Let’s Step Back for a Moment

I started this blog a couple of years ago because my web design teacher asked me to.

Less than a year ago, I began to pay attention to “tags” and add them to my posts. And after that, people started finding my posts, following my blog, and leaving comments.

This is a very new blog, and writing for the internet is new for me.

Very recently “Amedar” requested that I expand on some of the themes I write about. Amedar, if you see this, send another comment to me and tell me what you are most interested in.

Meanwhile, I will go over some basics for new readers.

I am currently unemployed, so have the time to read and write and “step back” a little. I hope that my readers are all doing well, but I also hope that you can afford to “step back” from your lives now and again and look at things from a broader perspective.

I don’t particularly want these posts to be about me. Nor do they need to be about you. But I think that you, the reader, have a right to know a bit about the person who is sending out these messages.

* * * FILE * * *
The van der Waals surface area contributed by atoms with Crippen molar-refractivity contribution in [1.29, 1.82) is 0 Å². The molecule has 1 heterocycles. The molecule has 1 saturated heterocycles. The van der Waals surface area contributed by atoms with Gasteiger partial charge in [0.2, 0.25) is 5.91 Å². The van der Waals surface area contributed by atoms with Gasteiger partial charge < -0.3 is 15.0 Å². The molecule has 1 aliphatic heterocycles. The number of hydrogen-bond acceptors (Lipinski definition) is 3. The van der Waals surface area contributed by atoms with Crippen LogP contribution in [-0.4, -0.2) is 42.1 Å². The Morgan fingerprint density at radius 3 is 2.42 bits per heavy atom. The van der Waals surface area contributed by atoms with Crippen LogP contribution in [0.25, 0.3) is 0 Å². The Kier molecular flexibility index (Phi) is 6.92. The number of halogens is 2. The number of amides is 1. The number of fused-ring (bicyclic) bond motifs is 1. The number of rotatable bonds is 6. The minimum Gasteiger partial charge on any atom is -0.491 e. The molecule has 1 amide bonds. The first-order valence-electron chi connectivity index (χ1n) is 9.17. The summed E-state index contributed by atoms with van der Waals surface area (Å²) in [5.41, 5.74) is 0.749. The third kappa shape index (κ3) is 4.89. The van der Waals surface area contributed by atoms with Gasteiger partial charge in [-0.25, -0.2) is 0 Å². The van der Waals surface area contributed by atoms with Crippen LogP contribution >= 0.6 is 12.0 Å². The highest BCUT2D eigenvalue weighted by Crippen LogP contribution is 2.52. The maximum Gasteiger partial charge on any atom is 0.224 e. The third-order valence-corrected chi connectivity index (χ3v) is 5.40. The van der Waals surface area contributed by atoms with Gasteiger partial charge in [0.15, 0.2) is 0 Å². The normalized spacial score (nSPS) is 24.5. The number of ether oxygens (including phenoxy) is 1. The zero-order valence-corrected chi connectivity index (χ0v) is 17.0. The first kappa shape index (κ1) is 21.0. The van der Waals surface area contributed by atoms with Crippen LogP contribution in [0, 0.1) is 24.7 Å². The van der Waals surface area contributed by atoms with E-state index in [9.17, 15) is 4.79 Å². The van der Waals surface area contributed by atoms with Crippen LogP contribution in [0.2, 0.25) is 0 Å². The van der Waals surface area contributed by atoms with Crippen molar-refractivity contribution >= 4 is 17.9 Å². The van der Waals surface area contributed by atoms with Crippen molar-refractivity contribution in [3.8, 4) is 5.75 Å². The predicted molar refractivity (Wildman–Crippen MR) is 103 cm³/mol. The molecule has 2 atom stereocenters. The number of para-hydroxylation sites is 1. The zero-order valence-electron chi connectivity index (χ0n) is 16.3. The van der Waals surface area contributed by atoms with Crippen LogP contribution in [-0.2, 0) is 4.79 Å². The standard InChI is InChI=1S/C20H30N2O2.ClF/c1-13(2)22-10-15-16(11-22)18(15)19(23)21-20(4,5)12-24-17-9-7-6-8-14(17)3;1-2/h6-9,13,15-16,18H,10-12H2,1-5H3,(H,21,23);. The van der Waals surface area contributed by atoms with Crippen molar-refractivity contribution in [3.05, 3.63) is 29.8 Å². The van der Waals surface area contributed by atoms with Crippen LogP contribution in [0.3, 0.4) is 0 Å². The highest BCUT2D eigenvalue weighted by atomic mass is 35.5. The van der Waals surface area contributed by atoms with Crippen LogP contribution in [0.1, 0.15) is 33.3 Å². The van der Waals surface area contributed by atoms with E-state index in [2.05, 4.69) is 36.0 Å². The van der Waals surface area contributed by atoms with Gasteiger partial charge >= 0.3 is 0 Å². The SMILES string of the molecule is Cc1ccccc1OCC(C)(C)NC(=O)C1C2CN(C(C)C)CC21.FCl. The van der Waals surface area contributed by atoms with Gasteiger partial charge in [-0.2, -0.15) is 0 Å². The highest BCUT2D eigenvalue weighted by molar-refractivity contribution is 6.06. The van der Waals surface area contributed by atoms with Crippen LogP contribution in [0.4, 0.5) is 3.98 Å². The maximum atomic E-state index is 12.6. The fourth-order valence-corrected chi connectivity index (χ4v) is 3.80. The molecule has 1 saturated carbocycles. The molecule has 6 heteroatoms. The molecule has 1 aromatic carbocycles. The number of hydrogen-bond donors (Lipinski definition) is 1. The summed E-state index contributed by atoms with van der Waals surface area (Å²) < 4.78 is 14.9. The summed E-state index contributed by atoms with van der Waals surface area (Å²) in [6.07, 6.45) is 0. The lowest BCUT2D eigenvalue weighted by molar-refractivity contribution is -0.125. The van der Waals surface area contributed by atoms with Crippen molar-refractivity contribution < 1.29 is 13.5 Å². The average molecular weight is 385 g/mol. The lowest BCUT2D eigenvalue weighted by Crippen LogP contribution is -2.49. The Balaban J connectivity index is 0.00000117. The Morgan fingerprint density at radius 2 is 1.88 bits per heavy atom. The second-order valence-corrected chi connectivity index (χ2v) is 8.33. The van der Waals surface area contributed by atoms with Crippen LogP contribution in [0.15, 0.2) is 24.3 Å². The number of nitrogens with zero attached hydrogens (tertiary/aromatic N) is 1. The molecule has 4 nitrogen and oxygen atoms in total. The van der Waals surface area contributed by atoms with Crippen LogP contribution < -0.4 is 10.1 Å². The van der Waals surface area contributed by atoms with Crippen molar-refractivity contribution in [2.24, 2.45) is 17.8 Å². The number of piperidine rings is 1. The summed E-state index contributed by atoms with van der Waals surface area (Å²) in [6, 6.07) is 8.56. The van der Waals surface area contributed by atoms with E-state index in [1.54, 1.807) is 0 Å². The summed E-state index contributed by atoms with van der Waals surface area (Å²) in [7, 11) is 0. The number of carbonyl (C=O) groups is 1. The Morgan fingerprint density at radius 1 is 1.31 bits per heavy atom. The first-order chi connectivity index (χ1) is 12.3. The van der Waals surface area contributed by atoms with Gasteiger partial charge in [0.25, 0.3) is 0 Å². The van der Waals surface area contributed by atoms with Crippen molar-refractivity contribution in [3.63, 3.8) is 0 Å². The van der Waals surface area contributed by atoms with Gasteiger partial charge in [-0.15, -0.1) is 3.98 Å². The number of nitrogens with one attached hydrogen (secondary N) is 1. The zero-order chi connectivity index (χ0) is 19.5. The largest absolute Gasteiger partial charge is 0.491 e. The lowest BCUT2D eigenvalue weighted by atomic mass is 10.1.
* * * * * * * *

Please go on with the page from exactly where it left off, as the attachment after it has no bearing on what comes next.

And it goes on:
I was born in 1954, in Berkeley, California. I grew up in California, and between 1964 and 1976, in Ann Arbor, Michigan. My parents were both first-generation college graduates. They expected all their children to be second-generation college graduates. But, while my sister and brother went down this path quite willingly, I did not.

My sister and brother don’t particularly remember the day in 1963 that Kennedy was killed in Dallas, Texas. But I do. And I will never forget the line of questioning that originated in my mind as a result of those events: Why did this happen? Why would anyone want to kill the President?